Sleep well…it can have a significant positive impact on your well-being.

6 strategies for better sleep

We’ve all been there, you find yourself eyes half open where it’s too early to start the day, but seems too late to fall back asleep. My clients often report that they wake up and immediately their mind is spinning; thoughts on what they need to do during the day, replaying events from the day before, even reaching for their phones to start checking emails and Instagram (because hey, someone I follow is on another time zone, and they are already having midday snack).

Unfortunately, this sort of environment in the mind becomes a battle between an exhausted, and not fully awake mind that just wants to get going against cognitive efforts to convince ourselves to fall asleep.

“I need to get to sleep; I have a big meeting in the morning.”

“If I don’t fall asleep now, I won’t get to work on time.”

“Or even worse getting up two hours before rise time and finding yourself napping at your desk by 10 a.m.”

Sleeping is one of those underrated things that people loosely use to explain away their everyday issues.

“I’m exhausted, I didn’t sleep well.”

“My child had a fever, and we were both up all night.”

“Once I have some coffee I’ll wake up.”

Does this sound familiar? Sleep deprivation is a national epidemic. The NHTSA  says it’s responsible for 72,000 crashes on the road every year, poor testing scores in children, a lot of the mood disorders people experience and it’s been attributed to some physiological disease processes as well.

Sleep is the time when our body repairs itself, cheating yourself of those extra two hours in the morning is what contributes to lack of focus at work, short tempers and less productivity.

Here are some strategies that will calm the mind enough to allow you to doze back to dream land.

  1. Without turning on any lights, roll to your right side (consult a physician if you are pregnant or have known heart issues). When we roll to our right side (our heart side) we relieve pressure, which allows our blood pressure to reach homeostasis.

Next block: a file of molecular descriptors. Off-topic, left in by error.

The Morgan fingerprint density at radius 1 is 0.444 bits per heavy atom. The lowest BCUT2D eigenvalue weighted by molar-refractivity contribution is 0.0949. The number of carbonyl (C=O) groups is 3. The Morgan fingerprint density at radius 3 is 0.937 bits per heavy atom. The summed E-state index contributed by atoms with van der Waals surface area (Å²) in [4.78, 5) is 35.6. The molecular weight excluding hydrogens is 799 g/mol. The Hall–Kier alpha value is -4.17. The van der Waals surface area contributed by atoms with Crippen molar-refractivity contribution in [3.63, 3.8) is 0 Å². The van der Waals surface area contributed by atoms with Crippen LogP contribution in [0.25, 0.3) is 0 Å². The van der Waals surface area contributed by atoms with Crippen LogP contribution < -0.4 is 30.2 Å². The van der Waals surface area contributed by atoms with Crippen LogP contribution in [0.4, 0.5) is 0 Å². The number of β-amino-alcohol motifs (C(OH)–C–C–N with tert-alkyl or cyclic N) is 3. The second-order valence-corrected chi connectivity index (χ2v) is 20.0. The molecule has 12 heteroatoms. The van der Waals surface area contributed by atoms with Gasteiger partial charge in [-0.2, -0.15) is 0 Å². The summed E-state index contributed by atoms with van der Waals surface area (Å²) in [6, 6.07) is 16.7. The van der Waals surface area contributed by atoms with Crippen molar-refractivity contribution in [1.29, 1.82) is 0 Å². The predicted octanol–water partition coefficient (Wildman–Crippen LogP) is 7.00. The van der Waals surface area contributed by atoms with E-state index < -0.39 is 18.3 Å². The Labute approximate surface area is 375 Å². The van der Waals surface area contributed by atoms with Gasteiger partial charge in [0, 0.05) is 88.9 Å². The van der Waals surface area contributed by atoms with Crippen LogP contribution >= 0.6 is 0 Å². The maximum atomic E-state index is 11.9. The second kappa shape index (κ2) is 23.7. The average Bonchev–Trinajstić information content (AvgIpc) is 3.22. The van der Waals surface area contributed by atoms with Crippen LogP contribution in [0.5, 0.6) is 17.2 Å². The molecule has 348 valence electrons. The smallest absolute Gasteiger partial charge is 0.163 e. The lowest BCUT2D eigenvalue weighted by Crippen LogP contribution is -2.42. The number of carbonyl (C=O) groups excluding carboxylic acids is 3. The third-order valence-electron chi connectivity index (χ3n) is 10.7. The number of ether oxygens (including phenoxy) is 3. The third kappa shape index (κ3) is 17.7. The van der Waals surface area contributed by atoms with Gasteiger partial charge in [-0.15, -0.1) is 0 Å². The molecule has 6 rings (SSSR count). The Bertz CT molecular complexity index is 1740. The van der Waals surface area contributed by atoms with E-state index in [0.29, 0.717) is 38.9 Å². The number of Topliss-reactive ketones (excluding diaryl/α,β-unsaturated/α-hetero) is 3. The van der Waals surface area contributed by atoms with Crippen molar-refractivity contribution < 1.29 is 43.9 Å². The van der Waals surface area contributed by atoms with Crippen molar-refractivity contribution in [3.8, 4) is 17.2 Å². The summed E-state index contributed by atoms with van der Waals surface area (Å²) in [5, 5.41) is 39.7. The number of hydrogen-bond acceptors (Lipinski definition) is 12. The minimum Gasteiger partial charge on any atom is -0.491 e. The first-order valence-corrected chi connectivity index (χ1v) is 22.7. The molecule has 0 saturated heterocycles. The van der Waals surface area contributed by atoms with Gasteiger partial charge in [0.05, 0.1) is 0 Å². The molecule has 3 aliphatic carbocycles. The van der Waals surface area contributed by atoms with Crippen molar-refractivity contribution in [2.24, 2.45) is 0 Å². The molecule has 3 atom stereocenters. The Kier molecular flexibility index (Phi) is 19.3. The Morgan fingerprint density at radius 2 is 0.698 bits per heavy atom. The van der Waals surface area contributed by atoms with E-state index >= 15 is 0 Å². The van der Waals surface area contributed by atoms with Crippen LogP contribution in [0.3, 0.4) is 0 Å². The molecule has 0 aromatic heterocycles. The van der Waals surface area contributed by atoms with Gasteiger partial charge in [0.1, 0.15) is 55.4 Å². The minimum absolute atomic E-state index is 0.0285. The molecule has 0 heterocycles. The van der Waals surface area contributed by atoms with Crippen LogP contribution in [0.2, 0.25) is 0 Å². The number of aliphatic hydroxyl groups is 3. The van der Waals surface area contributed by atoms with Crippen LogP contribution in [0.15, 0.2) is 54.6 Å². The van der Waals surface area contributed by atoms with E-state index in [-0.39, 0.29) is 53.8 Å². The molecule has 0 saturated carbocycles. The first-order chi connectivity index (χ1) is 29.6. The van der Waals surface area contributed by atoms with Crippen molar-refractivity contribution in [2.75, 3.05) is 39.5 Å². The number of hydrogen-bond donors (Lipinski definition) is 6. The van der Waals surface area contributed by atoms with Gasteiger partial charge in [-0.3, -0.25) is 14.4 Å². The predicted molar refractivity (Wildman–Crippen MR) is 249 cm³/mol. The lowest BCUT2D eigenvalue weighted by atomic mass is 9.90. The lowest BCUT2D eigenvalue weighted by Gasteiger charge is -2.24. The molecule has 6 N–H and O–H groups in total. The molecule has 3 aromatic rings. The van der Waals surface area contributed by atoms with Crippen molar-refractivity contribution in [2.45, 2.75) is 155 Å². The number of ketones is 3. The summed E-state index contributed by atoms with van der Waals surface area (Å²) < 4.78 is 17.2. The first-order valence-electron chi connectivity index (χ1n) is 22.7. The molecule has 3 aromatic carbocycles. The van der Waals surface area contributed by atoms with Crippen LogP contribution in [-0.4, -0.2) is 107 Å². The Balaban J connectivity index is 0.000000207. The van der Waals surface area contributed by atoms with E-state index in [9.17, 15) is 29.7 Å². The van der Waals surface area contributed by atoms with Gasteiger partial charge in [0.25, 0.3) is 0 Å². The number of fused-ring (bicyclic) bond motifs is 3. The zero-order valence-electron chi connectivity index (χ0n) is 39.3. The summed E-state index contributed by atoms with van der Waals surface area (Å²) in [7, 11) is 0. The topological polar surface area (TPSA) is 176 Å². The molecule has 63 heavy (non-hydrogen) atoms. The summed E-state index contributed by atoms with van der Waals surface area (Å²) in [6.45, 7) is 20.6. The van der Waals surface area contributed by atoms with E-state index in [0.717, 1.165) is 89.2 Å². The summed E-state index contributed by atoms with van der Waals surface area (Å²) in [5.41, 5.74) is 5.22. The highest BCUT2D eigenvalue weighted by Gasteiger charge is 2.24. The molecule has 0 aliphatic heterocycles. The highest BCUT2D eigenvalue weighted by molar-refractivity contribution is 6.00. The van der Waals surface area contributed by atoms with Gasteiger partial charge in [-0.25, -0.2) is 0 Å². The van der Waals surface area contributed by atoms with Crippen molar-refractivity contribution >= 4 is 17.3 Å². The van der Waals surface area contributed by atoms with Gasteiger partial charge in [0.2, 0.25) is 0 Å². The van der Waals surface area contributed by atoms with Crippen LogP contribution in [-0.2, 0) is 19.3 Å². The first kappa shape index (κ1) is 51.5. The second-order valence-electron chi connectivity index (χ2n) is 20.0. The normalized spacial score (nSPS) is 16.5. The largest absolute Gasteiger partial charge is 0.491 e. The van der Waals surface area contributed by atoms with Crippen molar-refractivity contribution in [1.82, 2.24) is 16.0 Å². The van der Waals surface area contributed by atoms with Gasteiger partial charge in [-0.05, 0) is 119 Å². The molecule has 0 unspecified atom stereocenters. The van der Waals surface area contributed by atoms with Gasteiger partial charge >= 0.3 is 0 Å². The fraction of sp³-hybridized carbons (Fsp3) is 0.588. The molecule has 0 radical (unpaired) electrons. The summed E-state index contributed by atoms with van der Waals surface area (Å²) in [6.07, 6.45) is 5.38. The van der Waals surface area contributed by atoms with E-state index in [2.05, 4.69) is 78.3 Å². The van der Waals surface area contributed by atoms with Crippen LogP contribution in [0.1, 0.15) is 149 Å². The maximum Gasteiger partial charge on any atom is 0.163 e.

2. Keeping your eyes closed, try lifting your eyebrows. Some would also say gaze up to the spot in between your eyes (known as your third eye). This action will naturally allow any tension you are holding in your face to calm. Also, notice if you are holding your jaw tight during this time, relax it. Conversely you can tighten all the muscles in your face and then relax them.
  3. Create a mantra you will use such as: “this thought is not welcome now; I invite it back in the morning.”

While laying on your right side, with your face relaxed, take a deep breath in through the nose, letting your belly expand, and hold it slightly, then release it back through your nose.

  1. If you struggle to let go of thought because you are afraid you will need it tomorrow, keep a note pad and pen by the bed and jot it down. Make sure that you follow all of the above, low lights, and once you are ready to reset, lights out.
  2. Do not be tempted by electronics (keep them in another room if needed). Reaching for your phone, flipping on the TV or grabbing your iPad is inserting blue light into the already complicated brain matter. The mind responds to this blue light as if it were day, ultimately throwing off your circadian rhythm which is how we get stuck in the 4 am wake-up call day after day.
  3. Do not get up. Making herbal tea might seem like a nice idea but once we stand up, physiological changes happen in our body. Our parasympathetic nervous system (whose job is to work when we rest, by conserving energy, slowing the heart rate, regulating a slightly lower body temperature, increasing intestinal and gland activity, and relaxing the sphincter muscles in the gastrointestinal tract) says, “time to shut off.” Then, our physical body switches over to non-resting mode, notably a faster heart rate, a higher body temperature and alertness.

Remember, nothing that has come to you during the precious time of rest is more important than getting your rest so you can be as effective as possible during your day. If you can cognitively believe that this time of sleep is as important (if not more important) that anything else you do in your day, then you can consider sleep an important job, just like any other job you do. And you work hard, so you owe it to yourself to get your rest.

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